The Wandering Lion
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Gerber/Hart is proceeding with its move to 6500 N Clark St in Chicago. There are some publicly available documents about the move although beyond that little is known about the property or what is to become of its present unfinished state.

Gerber/Hart has apparently announced that they have "retained" the services of the Executive Service Corps of Chicago.


New Home SignageSignage has recently appeared at the property located at 6500 N Clark St in Chicago. Known as Clark Point Plaza, the building still shows little evidence of being prepared for a new tenant and remains completely unoccupied. Photos of the signage can be seen here.

A little research about the property reveals some publicly available information but the information doesn't seem to add a great deal of substance to what is already known. For example, here is the Cook County Assessor's information on the property. There is also information available from the Cook County Treasurer's Office. Finally, tracking down the records of the corporation that owns the property we end up in Wilmette and a president named Amos Levy.

All of this is perhaps interesting, but without further research and verification does little to reveal the principals involved in any transactions.

Addressing Capacity and Governance

Gerber/Hart has apparently made an announcement in its email newsletter that says:

Gerber/Hart Library and Archives has retained the services of the Executive Service Corps (ESC) to assist us with board and organizational development.  The ESC is the premiere consulting resource for non-profits in the Chicago area.  Since 1978 the ESC has worked with hundreds of clients to build stronger infrastructures and sustain their operations.  The ESC equips non-profits with the knowledge, guidance and insights to improve their outcomes and provide the best results for the people and communities they serve.  In 2011, the ESC worked with over 175 organizations in the Chicago area, including the Shedd Aquarium, Alzheimer's Association, and Newberry Library.  We are excited about this partnership, and look forward to working with the veteran staff of the Executive Service Corps.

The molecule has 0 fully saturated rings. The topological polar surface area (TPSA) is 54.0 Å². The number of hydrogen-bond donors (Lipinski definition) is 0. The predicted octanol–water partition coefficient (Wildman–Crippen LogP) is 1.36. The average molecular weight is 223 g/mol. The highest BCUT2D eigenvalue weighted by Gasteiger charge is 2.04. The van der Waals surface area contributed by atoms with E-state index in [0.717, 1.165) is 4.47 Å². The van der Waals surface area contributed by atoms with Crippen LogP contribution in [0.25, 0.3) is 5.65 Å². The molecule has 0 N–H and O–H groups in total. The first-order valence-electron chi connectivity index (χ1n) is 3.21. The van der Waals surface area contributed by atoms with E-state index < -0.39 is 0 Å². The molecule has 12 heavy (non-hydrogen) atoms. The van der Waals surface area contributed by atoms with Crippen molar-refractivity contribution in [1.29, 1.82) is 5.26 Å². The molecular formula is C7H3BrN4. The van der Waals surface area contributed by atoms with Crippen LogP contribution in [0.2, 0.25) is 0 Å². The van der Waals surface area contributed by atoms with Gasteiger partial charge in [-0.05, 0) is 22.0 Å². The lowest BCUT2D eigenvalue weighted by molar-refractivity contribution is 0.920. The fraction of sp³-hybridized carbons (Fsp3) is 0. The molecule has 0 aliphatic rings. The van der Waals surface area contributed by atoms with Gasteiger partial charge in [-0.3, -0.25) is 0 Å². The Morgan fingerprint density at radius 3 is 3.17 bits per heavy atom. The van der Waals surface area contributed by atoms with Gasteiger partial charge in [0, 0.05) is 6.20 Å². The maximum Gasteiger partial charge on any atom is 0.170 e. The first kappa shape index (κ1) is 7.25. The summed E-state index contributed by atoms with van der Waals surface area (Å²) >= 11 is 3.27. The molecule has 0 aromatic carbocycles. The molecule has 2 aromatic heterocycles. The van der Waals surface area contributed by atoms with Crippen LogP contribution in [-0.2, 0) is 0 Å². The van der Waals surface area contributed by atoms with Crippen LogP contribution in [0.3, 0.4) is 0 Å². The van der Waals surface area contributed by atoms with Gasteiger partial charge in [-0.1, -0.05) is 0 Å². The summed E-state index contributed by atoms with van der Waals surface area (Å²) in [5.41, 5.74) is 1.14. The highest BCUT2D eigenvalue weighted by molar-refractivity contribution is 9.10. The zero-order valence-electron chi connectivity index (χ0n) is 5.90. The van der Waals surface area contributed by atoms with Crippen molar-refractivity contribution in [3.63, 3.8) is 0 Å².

I have only received second-hand information regarding this as I am not a subscriber to their email list. As a matter of fact, although I have applied for board membershp and also applied for regular membership neither request has been accepted. I was told to wait until they got around to rebuilding their board and they would contact me at that time. Here's what Karen Sendziak's letter said:

March 9, 2012

Dear Mr. Vydarney: [sic]

Thank you for your interest in Gerber/Hart Library and Archives, and thank you for your application for the Gerber/Hart board or directors.

We are in the process of forming a Board Recruitment Task Force. We will formally announce this in a few weeks. I will pass your application on to the Task Force and one of its members will contact you once the Task Force begins its work.

Thank you for your patience as we institute this new process.

Very truly yours,

So far I haven't heard from the Task Force, nor do I even know who might be a member of the task force given the sparse volunteer and governance population of Gerber/Hart. I'm looking forward to the experience with great expectations.

So far I haven't heard anything about my regular membership application, either, and the check hasn't cleared my bank.

The intent to engage an outside organization to help restructure the governance of Gerber/Hart is encouraging news. The Executive Service Corps of Chicago has a generally good reputation. Even more encouraging is the fact that Sendziak is at least expressing a willingness to examine and improve current practices.

Time will tell if this is, indeed, a positive and successful experiment. I wish all concerned the best of luck.